LRFT team, JKIA Law Courts and Nairobi Remand and Allocation Prison staff after the Prison Legal Aid Clinic.

Every month, the Kenya Judiciary in conjunction with Legal Resources Foundation Trust (LRFT), has been conducting Legal Aid Clinics at various prisons within their jurisdictions.

On Friday, 14 July 2023, a team from the JKIA (Jomo Kenyatta International Airport) Law Courts, led by the Senior Principal Magistrate, Hon. Njeri Thuku, invited LRFT to accompany them to provide legal education and assistance during their court visit at the Nairobi Remand and Allocation Prison and Langata Women Prison consequently.

The visit aimed at conducting prison mentions for the remandees in the two prisons, and Hon. Njeri extended her invitation to LRFT, as well as the Paralegal Society of Kenya (PSK), a consortium of Human Rights Civil Society Organizations (CSOs), which provides means of enhancing access to justice in Kenya through legal aid, training, and awareness, where she envisioned to hold sessions with the remandees from the JKIA Law Courts, as well as offering legal aid and assistance to others remandees that the prison authorities deemed fit.

With more than half of the remandees held at both prisons from the JKIA Law Courts being foreigners, Hon. Njeri requested the two organizations to assist in holding the legal clinics at the two prisons, in order to listen and to address the remandees’ concerns.

The LRFT team was represented by Timothy Mwichigi and Paul Kauku, whereas the PSK team was represented by the National Coordinator, Ms. Mary Airo. More than forty remandees from the two prisons received legal aid and awareness, as various concerns were addressed, ranging from delays in the processing of their cases since the day they were remanded, to some failing to access bail and bond as required by the constitution.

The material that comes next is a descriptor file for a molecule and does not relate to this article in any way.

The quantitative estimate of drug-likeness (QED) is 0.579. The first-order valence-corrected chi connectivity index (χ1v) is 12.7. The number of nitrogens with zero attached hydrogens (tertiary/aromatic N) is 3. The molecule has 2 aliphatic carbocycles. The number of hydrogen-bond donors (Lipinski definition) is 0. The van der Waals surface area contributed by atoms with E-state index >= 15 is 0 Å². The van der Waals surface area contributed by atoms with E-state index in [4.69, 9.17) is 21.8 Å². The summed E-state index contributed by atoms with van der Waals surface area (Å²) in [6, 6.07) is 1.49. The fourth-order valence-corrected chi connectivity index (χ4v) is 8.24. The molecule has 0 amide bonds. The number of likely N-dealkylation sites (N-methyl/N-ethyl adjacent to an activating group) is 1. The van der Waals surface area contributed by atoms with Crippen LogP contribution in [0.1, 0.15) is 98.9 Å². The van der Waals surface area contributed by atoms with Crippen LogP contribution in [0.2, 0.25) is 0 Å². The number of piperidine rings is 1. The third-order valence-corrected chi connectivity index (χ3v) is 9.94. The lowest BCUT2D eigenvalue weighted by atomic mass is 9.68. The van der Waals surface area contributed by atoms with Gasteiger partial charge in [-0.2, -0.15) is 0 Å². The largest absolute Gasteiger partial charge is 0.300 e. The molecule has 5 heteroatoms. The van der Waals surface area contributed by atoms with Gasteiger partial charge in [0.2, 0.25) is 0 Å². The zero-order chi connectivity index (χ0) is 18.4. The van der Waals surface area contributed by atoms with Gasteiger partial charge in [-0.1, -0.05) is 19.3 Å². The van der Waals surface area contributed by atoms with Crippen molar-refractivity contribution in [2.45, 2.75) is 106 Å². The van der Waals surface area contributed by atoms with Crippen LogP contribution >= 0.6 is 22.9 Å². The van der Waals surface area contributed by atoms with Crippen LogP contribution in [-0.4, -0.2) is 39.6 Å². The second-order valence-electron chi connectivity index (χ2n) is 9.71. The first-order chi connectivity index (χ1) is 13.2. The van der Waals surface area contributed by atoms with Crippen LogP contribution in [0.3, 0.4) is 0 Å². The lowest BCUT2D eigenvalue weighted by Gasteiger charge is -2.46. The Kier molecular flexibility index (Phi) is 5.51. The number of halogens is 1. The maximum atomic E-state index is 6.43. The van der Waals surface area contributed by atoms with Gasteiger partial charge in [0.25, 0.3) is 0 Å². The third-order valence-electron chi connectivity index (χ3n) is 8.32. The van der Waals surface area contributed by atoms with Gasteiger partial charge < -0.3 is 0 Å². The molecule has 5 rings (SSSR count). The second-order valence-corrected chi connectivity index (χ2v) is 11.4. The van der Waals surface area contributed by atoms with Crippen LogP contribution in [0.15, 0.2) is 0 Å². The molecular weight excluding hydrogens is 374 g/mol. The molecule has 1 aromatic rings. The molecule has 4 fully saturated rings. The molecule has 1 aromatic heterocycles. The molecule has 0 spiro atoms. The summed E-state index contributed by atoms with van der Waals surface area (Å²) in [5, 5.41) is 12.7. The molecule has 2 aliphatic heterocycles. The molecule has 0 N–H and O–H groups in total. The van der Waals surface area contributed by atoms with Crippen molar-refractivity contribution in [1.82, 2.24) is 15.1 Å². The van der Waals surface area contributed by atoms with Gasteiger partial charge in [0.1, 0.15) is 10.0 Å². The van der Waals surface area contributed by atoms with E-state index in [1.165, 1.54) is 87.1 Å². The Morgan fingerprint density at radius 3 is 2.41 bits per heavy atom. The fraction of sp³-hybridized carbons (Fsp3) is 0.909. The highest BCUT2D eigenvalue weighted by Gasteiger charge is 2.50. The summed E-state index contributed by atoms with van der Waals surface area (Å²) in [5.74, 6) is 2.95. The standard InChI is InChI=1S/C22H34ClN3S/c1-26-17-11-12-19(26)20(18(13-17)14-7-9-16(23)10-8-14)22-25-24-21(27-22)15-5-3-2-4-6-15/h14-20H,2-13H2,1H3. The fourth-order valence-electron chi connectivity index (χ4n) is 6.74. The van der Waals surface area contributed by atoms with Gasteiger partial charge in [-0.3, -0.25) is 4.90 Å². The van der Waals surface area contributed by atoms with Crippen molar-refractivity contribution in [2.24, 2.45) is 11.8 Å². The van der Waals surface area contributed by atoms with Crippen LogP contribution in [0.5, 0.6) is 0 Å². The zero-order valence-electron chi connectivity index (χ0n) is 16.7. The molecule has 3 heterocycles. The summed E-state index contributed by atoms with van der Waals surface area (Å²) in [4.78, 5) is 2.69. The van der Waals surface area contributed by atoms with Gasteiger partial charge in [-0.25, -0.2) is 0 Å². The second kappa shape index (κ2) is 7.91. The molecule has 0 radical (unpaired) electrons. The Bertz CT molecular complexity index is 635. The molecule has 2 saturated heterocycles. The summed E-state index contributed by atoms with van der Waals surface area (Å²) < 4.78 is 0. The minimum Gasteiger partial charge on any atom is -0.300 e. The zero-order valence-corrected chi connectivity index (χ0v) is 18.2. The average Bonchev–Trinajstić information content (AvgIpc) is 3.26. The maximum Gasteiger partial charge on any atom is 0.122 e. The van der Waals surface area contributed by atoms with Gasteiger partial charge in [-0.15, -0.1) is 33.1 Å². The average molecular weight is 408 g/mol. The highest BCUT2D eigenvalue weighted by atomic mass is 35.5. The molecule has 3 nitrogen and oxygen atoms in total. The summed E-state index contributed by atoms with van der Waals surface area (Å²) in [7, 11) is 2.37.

Ms. Mary Airo, PSK-National Coordinator with Paul Kauku, LRFT-M.E.A.L Officer, providing legal knowledge at the Nairobi Remand and Allocation Prison.

Some remandees have had issues with their lawyers, who at some point, have not been sharing valid information with their clients in regard to their cases, including the status of their bail and or bond. Some remandees also blamed their lawyers for failing to appear before court proceedings to represent them, a case that resulted in the remandees being charged for mistakes they hardly knew about.

It was noted that most foreign remandees could not be granted either bail or bond because of the circumstances availed by the court, as most of them might pose a flight risk, a scenario that the remandees had no idea about.

The Paralegals from the two institutions provided knowledge and guidance to the remandees, a process that was well received as they requested more sessions in the future.